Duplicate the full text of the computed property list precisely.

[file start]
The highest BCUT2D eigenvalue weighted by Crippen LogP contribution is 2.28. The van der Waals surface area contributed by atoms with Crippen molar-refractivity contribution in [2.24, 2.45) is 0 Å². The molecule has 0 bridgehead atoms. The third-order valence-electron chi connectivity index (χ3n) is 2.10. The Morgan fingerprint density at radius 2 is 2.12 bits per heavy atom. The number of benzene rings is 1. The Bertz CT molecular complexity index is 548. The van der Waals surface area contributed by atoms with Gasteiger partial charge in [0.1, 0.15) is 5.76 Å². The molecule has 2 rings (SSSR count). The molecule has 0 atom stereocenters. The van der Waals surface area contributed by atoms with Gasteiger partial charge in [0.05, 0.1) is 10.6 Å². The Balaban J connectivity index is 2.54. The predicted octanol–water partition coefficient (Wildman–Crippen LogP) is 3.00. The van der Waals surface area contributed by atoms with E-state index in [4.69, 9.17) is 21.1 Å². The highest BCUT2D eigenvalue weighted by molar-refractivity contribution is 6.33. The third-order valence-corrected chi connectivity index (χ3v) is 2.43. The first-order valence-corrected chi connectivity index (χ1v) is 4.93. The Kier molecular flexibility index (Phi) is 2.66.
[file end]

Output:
The highest BCUT2D eigenvalue weighted by Crippen LogP contribution is 2.28. The van der Waals surface area contributed by atoms with Crippen molar-refractivity contribution in [2.24, 2.45) is 0 Å². The molecule has 0 bridgehead atoms. The third-order valence-electron chi connectivity index (χ3n) is 2.10. The Morgan fingerprint density at radius 2 is 2.12 bits per heavy atom. The number of benzene rings is 1. The Bertz CT molecular complexity index is 548. The van der Waals surface area contributed by atoms with Gasteiger partial charge in [0.1, 0.15) is 5.76 Å². The molecule has 2 rings (SSSR count). The molecule has 0 atom stereocenters. The van der Waals surface area contributed by atoms with Gasteiger partial charge in [0.05, 0.1) is 10.6 Å². The Balaban J connectivity index is 2.54. The predicted octanol–water partition coefficient (Wildman–Crippen LogP) is 3.00. The van der Waals surface area contributed by atoms with E-state index in [4.69, 9.17) is 21.1 Å². The highest BCUT2D eigenvalue weighted by molar-refractivity contribution is 6.33. The third-order valence-corrected chi connectivity index (χ3v) is 2.43. The first-order valence-corrected chi connectivity index (χ1v) is 4.93. The Kier molecular flexibility index (Phi) is 2.66.